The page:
a) A majority of people in an area might see their vicar as the pillar of the community, and the vicarage as something for everybody's benefit. If they want to reduce the parish's cost of owning the vicarage they can agree to treat it as 0.1 or 0.0 units as a quasi-public building. So the bill for the vicarage is little or nothing and everybody else in the village has to pay a couple of quid more each year.

b) The same goes with listed buildings.  This is a financial and practical burden on the owner of the building and, in principle, of vague general benefit to 'everbody else', so if people want certain buildings to be preserved, the building is valued at a lower number of units. If only a minority are prepared to chip in, then the listing is cancelled and the owner can redevelop.

c) Or maybe there are certain 'pillars of the community' who live in rather grand houses and/or have little in the way of income i.e. Poor Widows In Mansions. A sensible system would simply give them the option to defer the tax until the next sale, but if a majority of 'everybody else' in the area agrees that she/her heirs should have to pay little or nothing, the grand house itself is still pencilled in as 2.0 units, but in a separate column in the spreadsheet, the Poor Widow gets a personal credit of 1.9 or whatever. But when she dies or leaves the area, the personal credit is cancelled and the next owner of the house is liable for the full 2.0 units' worth of tax.

d) The Homeys like pointing out that if people's income falls, then at least their tax bill goes down, which is a fair argument (and just about the only argument) in favour of income tax. So let's see them put their money where their mouth is:

A local council could agree a scheme whereby, for example, if the main earner in a household loses his or her job, he or she gets a personal credit of up to 1.0 units and a corresponding LVT reduction for the next six months; the exemption to be only used once every ten years. On average, a couple of percent of people will be involuntarily between jobs at any one time, so on average, 'everybody else' will be paying a couple of per cent more LVT as quasi- unemployment insurance.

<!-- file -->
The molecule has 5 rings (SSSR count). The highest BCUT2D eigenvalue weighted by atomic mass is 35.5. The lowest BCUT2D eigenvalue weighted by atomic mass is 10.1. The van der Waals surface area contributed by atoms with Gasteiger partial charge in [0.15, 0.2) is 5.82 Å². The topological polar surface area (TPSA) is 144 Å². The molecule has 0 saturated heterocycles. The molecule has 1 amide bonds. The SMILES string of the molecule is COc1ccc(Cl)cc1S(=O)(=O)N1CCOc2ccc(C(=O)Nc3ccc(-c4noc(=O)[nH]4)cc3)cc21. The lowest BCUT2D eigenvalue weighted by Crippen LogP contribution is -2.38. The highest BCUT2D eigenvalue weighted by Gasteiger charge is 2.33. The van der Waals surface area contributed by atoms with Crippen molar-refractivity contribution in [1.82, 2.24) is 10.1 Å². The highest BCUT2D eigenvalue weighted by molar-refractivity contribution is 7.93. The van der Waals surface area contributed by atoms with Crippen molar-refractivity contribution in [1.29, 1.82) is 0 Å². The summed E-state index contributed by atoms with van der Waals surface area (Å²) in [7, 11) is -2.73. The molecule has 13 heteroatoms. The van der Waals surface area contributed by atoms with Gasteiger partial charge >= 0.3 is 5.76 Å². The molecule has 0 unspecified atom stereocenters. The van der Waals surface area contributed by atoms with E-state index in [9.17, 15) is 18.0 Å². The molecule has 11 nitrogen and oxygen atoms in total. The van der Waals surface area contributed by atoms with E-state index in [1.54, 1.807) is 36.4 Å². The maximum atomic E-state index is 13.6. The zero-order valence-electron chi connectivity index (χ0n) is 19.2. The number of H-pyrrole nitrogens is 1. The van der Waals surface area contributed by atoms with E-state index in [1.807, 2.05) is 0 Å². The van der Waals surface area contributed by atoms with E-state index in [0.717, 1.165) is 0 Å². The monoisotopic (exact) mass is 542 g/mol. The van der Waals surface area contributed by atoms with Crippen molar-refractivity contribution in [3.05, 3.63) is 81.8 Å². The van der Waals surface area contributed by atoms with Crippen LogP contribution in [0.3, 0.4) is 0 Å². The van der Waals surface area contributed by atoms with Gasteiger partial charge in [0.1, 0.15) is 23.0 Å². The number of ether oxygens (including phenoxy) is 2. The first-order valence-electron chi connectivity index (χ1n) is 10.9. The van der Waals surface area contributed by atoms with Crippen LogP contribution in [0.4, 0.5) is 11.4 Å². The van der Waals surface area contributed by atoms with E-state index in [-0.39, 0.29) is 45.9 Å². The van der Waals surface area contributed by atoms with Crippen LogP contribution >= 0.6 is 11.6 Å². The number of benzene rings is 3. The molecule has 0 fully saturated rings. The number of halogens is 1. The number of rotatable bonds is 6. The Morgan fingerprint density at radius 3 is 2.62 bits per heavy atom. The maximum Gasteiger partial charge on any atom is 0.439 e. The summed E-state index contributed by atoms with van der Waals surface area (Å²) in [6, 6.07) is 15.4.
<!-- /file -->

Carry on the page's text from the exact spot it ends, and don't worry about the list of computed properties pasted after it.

That's fine by me, and if the terms of the scheme are sensible I would probably be happy to pay a couple of hundred quid more a year to be on the safe side.


Lola said...

(Note to self. I MUST learn how to use pivot tables.)

Ben Jamin' said...

In descending order of importance.

1.If we want a "tax" to be efficient it mustn't be a % of income/capital.

2.If we want it to be fair(to the payer) it must be attached to a freehold title not the individual.

3.If we want it to be fair to everyone else in the community, it must capture as must of the rental value of land as possible.

LVTers think point 3 is the most important, while I agree with MW that as long as we get 1&2 right we don't need to over complicate things for 3.

A 90% fair simple tax, is many times better than a 100% fair complex one.

Mark Wadsworth said...

L, it's fifteen minutes of trial and error and then you get it.

BJ, excellent list and agreed. Simple is good.

Bayard said...

"(it's the total value times 3% - 3.5%)."

Years ago a commercial landlord said that "the trade" worked on rents at 6%. Does that mean that between 42 and 50% of the rent is "actual cost". I would have thought it was much lower than that.

Ben Jamin' said...

@ B


Which gives me confidence that MW's 3.5% looks about right. If you divide it by the rental yield, you get the site only part out the other end.

So, central London = 3.5/4=87%


Mark Wadsworth said...

B, the 3 - 3.5% is specific to residential, commercial premises are a bit trickier because they are more varied and the rents are liable to Business Rates, which pushes down selling prices.

So commercial rental values are split three ways - tax, running costs and landlord net profit, unlike residential which is just running costs and landlord net profit.

So with commercial, the ratio of running costs to [landlord net profit plus running costs] is probably a bit higher than with residential.

Further, the 6% is just how they value buildings, using rent as a starting figure. They don't buy the building first and then try to charge 6% of that in rent.

Physiocrat said...

Why is it even necessary to think about selling prices at all? There is so much rental evidence on the property websites.

One of the things you will notice is that there is a "floor" to these rentals - for example, you will not find a three-bed semi to rent anywhere for less than around £500 pcm. As a first approximation, it could be assumed that the land value in these instances, which covers a substantial area of the scabbier parts of the UK, is zero.

This assumption also does away with the argument for homestead allowances and other complications - the allowance is built into the valuation on the basis that the land value is too small to measure or be worth collecting.